This article is brilliant and the best I’ve read. I have also read Patricia Evans’ book “controlling people” and many others as I’m studying this behavior. It is an excellent preview of the book and goes a long way to summarize some fairly complex theory..

It may be useful for people to know there is a forum (search on mevac.proboards.com – Men Ending Verbal Abuse and Control).

People who have been/are abusers are advised to visit this site as should victims of abuse. The people there are very friendly and can help VAC’s and victims through a lot of care and support.

coral blazely
Reply

Thanks for your article. I do see some characteristics about myself but my main concern is for a eleven and 10 yr old grandchildren. I contacted docs on my granddaughters behalf she refused to go home for over seven weeks but after docs visit her parents got her back they got to her before their interview with docs. Now the girl is drawn into herself she is not aloud talk to us or eat anything at our house the father is a mind control freak if its not done his way its not done at all. My daughter has been belted in past at present he has avo for belting me he is non-confrontational you cannot reason with him without violence. He has told the boy if anyone hits him at school to hit them back. The father has a hate for women stemming back to his childhood. My daughter has been fully controlled by him believing everything he tells her. He has been bullying us for eleven yrs. I’m afraid for my grandchildren. Has anyone got any suggestion? Thank you

phoebe sebushumba
Reply

Thanks Joshua, It has been a while since I heard from you, this article has realy interested me continue updating me on issues happening around us.KEEP IT UP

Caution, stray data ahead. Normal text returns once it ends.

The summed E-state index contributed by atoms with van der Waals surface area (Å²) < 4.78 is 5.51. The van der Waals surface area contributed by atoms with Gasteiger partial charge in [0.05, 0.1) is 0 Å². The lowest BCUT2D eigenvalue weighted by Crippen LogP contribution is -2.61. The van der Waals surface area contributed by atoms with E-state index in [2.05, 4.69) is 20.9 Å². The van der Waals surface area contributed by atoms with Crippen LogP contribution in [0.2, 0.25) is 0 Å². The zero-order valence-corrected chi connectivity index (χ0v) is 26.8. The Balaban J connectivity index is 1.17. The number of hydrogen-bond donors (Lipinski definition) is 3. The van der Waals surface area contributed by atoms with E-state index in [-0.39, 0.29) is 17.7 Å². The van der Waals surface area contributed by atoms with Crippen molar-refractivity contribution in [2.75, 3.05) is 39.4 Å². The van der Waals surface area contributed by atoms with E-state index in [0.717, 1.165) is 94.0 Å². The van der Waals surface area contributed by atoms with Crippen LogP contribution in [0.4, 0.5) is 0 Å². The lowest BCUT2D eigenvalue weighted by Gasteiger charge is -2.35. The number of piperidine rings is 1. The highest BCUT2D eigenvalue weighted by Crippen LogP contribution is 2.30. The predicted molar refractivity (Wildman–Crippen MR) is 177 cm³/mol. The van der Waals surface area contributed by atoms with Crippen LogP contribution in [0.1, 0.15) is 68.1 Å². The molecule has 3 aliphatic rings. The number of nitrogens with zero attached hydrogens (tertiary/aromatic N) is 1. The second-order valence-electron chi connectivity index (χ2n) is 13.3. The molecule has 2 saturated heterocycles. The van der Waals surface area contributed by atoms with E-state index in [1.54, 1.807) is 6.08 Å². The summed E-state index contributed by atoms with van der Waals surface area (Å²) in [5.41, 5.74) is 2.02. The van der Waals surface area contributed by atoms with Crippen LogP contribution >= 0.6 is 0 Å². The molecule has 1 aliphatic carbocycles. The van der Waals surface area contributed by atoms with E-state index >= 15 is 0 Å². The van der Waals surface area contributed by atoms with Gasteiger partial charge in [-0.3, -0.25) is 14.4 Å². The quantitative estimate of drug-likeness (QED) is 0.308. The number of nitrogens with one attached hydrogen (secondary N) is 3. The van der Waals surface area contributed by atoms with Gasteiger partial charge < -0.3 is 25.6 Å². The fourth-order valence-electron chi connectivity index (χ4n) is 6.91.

BEST REGARDS Phoebe

Omar
Reply

Great article. On some occasions I have control issues. I have to work on it.

Heather
Reply

I would like to give Omar props for being so brave to admit he has things to work on. Don’t we all?! Omar, the fact that you are willing, ready and able to acknowledge that you are imperpect goves me great hope for your success.

Amrit
Reply

:smile:

it gives me new insights into the peoples life and thought processess
kudos to you for writing this article

lisa
Reply

Hi,
after reading this I see that I am a controller. I need help before i loose my job and family. Like you say, I did not know about this so please send more on how I can began to heal and communicate with others in a loving way with out hurting them or their feelings. Today I received a write up because of the way i communicate to others. :oops:

kolade
Reply

i have gotten this article in my box for so long without reading it. thank God today is a great day because i had the opportunity of reading it,through it i got to know that i am a controller who needs great help. Because of this small but dangerous thing,i have lost so many great realationship. Hmm!! it is time to change before it is too late. help!!!!!!!!!!!!!

Mercy Uzoma
Reply

Thanks Joshua, am happy connecting with you again after a while. This article is an eye opener for me. I am really blessed reading it.

Pam
Reply

:| Thanx so much Joshua for I have really learnt alot from the article and it’s
time to put that in practice. You are the best teacher

Rick K
Reply